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TypePrivately held company
IndustryWaste management
FoundedSeptember 2001; 22 years ago (2001-09)[1]
FoundersTom Szaky
Jon Beyer
Number of locations
21 countries
Key people
Tom Szaky (CEO)
ProductsGoods made from recycled products
RevenueIncrease $70 million (2023)

TerraCycle is a private U.S.-based recycling business headquartered in Trenton, New Jersey.[2] It primarily runs a volunteer-based recycling platform to collect non-recyclable pre-consumer and post-consumer waste on behalf of corporate donors, municipalities, and individuals to turn it into raw material to be used in new products. TerraCycle also manages Loop, a consumer-products shopping service with reusable packaging.[3]


TerraCycle was founded by Tom Szaky and Jon Beyer in the fall of 2001.[4][5] In 2002, the company bought a US$20,000 continuous-flow composting system invented by Harry Windle of Gainesville, Florida, to take organic waste and have it processed by worms into fertilizer.[5][6][7] Initial funding came from family and friends of Szaky and Beyer, as well as awards from business plan competitions.[5][8] Further funding came from private investors.[5][8] The first investor was Sumant Sinha, who gave $2,000 in exchange for 1% of the company stock.[5][9]

The dining halls of Princeton University were the first sources of waste used.[5][10] Instead of pure fertilizer, TerraCycle sold its products in liquid form upon concluding that liquid fertilizer could have better consumer reception.[10][11] The original rationale for packing its liquid fertilizer in used plastic bottles was because the company could not afford new ones.[12][13] Later, the company continued this process and marketed their gardening products as "Waste in Waste".[12][14] Schools and local organizations collected bottles for TerraCycle in exchange for proceeds in what became known as the "Bottle Brigade".[5][15]

TerraCycle's "plant food" packaged in reused bottles and reject spray bottle tops.

The Coca-Cola Company and PepsiCo both gave TerraCycle a license to use their bottles in TerraCycle products.[16][17][18]

In 2004 and 2005, The Home Depot Canada and Wal–Mart Stores Canada began carrying TerraCycle products.[5][19] During its growth, the company bought an abandoned mansion to house its interns and a warehouse for its fertilizer production and offices.[10] In 2007, TerraCycle developed Brigade and waste collection programs for Honest Tea, Stonyfield Farm, and Kraft Foods.[4] Seth Goldman, founder and CEO of Honest Tea, asked Szaky for a waste program for its Honest Kids brand.[12][20] As Szaky himself designed sample products for the aluminum-plastic pouches, including pencil pouches and tote bags, Goldman agreed to sponsor the Drink Pouch Brigade.[12][20] Upon deals with Safeway, Target, and Walgreens to buy the products, TerraCycle acquired approximately 20 million baled juice pouches stored by Encorp in British Columbia, Canada, which contained many Capri-Sun pouches.[12][19][21] Kraft granted TerraCycle permission to use Capri-Sun brand pouches in its products,[12][22] They obtained additional sponsorship for the Drink Pouch Brigade as well.[12][22] later followed by programs for other Kraft brands.[12][22]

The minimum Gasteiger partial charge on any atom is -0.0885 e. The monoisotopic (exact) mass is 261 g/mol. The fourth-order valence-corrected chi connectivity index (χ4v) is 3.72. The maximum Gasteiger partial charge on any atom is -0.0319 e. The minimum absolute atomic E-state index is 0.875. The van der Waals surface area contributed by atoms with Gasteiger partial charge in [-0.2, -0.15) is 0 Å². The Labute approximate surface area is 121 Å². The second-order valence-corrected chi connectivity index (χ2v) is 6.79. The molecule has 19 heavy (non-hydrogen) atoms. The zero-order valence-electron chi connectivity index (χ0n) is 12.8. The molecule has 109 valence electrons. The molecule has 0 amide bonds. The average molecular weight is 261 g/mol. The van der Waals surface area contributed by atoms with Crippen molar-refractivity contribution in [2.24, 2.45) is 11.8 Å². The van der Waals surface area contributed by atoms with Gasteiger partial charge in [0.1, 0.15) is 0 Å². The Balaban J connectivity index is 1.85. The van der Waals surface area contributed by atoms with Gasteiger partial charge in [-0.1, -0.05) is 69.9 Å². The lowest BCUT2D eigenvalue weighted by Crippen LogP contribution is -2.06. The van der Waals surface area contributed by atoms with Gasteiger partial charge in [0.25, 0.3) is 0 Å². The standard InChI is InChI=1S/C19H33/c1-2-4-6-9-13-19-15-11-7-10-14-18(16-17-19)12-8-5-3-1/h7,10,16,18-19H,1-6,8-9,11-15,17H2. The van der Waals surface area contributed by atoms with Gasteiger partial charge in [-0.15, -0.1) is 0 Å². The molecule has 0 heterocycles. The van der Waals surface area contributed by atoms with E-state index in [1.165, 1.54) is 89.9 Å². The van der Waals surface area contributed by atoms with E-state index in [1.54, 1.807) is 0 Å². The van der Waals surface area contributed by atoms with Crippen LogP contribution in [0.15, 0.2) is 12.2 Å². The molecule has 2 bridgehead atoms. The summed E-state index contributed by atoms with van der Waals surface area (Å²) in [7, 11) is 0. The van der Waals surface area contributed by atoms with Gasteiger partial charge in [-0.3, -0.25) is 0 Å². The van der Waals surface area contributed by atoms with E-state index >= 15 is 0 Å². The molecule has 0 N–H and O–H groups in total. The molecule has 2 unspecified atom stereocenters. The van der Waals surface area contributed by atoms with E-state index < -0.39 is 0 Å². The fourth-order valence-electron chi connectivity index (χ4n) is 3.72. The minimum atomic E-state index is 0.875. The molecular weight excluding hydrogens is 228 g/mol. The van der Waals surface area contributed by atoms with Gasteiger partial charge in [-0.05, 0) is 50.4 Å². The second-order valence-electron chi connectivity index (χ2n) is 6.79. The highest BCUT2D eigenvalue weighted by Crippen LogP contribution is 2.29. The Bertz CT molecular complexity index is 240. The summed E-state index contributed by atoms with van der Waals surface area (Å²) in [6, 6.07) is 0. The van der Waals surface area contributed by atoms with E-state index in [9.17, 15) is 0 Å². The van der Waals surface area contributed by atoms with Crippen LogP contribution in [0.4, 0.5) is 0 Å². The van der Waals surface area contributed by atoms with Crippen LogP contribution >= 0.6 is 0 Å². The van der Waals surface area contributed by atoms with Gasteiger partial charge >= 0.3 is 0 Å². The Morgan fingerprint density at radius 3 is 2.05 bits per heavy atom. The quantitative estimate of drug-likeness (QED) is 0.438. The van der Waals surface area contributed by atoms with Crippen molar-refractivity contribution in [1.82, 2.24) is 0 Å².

In 2008, TerraCycle partnered with Target to sell recycled Target plastic shopping bags fused together as reusable bags named "reTotes".[12] At the end of the year, TerraCycle lost $4.5 million.[20] As a result, the company changed its manufacturing processes to use pre-consumer extra and misprinted packaging labels from other companies in its upcycled products.[20][23] TerraCycle changed to use the majority of its collected post-consumer waste for recycling into plastic molding pellets.[20] Around 2008, it ended its Bottle Brigade program.[24]

TerraCycle launched in the UK in September 2009 as its first market in Europe, and operates in 12 European markets.[25] By 2009, the firm moved away from manufacturing to licensing all of its products.[20][26] The same year, it outsourced its vermicompost production to worm farmers in North Carolina.[27] In the UK, by 2010 its programmes have diverted over 57 million items of packaging waste from landfill (around the weight of a jumbo jet) while earning over £744,000 for schools, charities and non-profit organisations.[28]

From 2012, the firm and various tobacco companies partnered to launch a widespread collection and recycling system for cigarette butts.[29] The cigarette filters, generally made from cellulose acetate, are refined into pellets that are then used in the production of plastic items such as shipping pallets, benches, and ashtrays.[30] The company promises that the recycled plastic from cigarette filters will only be used in industrial products and not in household plastics, due to exposure to nicotine.[30] Tobacco and paper are composted in this program.[29][31]